• Lance Fritz: “We need technology to be advancing, that’s part of expensing R&D immediately. Everyone at BRT believes R&D is critically important. … When you talk labor market, I go to immigration reform, which is a third thing that Congress should be implementing.” 
  • Gregory Hayes: “I think more important for us in the defense industry, and really across American industry, is research and development. It’s about innovation and competing against Chinese interests. We spend $10 billion a year on R&D at Raytheon. I get a tax deduction this year of 20% of every dollar I spend. If I do that work in China, I get a tax deduction of $2 for every dollar I spend. … [The expiration of R&D expensing] cost me about $2 billion of cash this year. That’s cash I won’t be able to use to invest in property, equipment and people.”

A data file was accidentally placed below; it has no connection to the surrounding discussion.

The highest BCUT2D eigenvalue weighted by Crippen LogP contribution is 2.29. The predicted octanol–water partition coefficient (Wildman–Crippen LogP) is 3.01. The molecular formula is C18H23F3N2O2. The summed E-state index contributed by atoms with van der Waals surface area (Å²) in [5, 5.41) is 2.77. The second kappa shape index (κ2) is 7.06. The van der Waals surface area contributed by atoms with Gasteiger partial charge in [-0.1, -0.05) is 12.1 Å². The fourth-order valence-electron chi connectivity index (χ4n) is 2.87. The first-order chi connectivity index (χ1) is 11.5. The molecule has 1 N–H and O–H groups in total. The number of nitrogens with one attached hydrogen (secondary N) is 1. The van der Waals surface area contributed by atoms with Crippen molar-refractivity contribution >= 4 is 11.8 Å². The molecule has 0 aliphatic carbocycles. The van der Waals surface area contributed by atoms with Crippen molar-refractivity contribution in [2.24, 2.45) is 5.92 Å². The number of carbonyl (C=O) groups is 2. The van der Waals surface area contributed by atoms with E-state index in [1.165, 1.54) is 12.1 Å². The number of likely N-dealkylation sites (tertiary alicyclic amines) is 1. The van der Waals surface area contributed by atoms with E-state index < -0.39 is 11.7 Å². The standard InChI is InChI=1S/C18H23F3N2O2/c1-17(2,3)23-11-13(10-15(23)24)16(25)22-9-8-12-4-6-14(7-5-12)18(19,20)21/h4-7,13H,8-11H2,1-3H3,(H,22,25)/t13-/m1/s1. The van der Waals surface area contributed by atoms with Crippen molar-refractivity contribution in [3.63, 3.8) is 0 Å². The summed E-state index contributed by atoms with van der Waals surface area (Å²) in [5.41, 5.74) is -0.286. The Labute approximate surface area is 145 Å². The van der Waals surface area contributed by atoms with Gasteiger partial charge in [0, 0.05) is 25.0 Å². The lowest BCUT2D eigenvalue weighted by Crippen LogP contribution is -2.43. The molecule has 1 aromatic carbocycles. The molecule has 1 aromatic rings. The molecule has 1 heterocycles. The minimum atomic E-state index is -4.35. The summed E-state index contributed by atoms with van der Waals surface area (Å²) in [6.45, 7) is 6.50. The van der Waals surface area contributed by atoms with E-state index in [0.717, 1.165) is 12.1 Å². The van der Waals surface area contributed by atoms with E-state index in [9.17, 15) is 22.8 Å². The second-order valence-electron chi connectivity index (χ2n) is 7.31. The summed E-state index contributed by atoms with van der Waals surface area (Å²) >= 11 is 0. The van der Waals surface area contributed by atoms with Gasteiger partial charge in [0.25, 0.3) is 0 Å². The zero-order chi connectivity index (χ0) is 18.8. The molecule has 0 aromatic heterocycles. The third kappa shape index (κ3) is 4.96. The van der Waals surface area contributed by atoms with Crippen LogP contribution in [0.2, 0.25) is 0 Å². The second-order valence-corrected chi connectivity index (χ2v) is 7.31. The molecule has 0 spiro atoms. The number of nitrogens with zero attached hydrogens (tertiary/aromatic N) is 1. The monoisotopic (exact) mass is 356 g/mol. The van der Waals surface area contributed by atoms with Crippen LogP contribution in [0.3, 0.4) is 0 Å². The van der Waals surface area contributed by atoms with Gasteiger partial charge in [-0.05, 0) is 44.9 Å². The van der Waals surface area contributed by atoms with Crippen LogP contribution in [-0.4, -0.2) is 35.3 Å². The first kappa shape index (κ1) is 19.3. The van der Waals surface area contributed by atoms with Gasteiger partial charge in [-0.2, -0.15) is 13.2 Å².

On How Companies Are Innovating

  • Brendan Bechtel discussed the impact of the bipartisan CHIPS bill: “The CHIPS Act directly helped to provide the opportunity we were just awarded in Ohio [for] what will be the largest semiconductor fab they [Intel] have anywhere in the world. … [It’s] going to create 5,000 to 7,000 high-quality, high-paying construction jobs …”
  • Scott Kirby spoke to sustainability efforts underway at United: “We really are the leader in sustainability efforts for global aviation. We have more sustainable aviation fuel commitments than the rest of the airlines combined, like aircraft [and] batteries. What we’re really trying to do, on some of this, it’s not about what the technology is going to do for us tomorrow, it’s about finding the people that are at the leading edge of technology on sustainability.”